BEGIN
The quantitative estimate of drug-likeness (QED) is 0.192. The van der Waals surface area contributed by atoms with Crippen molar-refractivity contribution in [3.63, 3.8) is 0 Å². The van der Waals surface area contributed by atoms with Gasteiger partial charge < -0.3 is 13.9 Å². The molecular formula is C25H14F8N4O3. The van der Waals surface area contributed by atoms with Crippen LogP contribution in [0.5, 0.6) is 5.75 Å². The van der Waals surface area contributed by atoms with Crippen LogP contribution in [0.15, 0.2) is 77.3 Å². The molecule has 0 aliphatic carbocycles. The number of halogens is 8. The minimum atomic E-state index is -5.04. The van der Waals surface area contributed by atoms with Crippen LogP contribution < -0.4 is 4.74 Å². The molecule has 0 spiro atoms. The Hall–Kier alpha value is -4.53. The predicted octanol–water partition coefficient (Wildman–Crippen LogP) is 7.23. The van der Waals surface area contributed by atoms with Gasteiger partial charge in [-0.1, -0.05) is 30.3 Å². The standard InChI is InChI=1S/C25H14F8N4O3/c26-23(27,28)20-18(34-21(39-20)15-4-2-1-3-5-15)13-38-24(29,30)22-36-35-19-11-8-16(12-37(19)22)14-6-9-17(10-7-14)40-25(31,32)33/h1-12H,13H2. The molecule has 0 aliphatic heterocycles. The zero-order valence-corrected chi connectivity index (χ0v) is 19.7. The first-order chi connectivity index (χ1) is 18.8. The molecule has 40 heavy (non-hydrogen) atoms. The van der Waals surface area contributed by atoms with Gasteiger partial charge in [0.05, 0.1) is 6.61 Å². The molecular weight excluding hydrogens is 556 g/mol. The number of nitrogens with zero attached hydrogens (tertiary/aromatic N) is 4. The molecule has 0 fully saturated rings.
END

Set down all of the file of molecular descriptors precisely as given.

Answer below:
The quantitative estimate of drug-likeness (QED) is 0.192. The van der Waals surface area contributed by atoms with Crippen molar-refractivity contribution in [3.63, 3.8) is 0 Å². The van der Waals surface area contributed by atoms with Gasteiger partial charge < -0.3 is 13.9 Å². The molecular formula is C25H14F8N4O3. The van der Waals surface area contributed by atoms with Crippen LogP contribution in [0.5, 0.6) is 5.75 Å². The van der Waals surface area contributed by atoms with Crippen LogP contribution in [0.15, 0.2) is 77.3 Å². The molecule has 0 aliphatic carbocycles. The number of halogens is 8. The minimum atomic E-state index is -5.04. The van der Waals surface area contributed by atoms with Crippen LogP contribution < -0.4 is 4.74 Å². The molecule has 0 spiro atoms. The Hall–Kier alpha value is -4.53. The predicted octanol–water partition coefficient (Wildman–Crippen LogP) is 7.23. The van der Waals surface area contributed by atoms with Gasteiger partial charge in [-0.1, -0.05) is 30.3 Å². The standard InChI is InChI=1S/C25H14F8N4O3/c26-23(27,28)20-18(34-21(39-20)15-4-2-1-3-5-15)13-38-24(29,30)22-36-35-19-11-8-16(12-37(19)22)14-6-9-17(10-7-14)40-25(31,32)33/h1-12H,13H2. The molecule has 0 aliphatic heterocycles. The zero-order valence-corrected chi connectivity index (χ0v) is 19.7. The first-order chi connectivity index (χ1) is 18.8. The molecule has 40 heavy (non-hydrogen) atoms. The van der Waals surface area contributed by atoms with Gasteiger partial charge in [0.05, 0.1) is 6.61 Å². The molecular weight excluding hydrogens is 556 g/mol. The number of nitrogens with zero attached hydrogens (tertiary/aromatic N) is 4. The molecule has 0 fully saturated rings.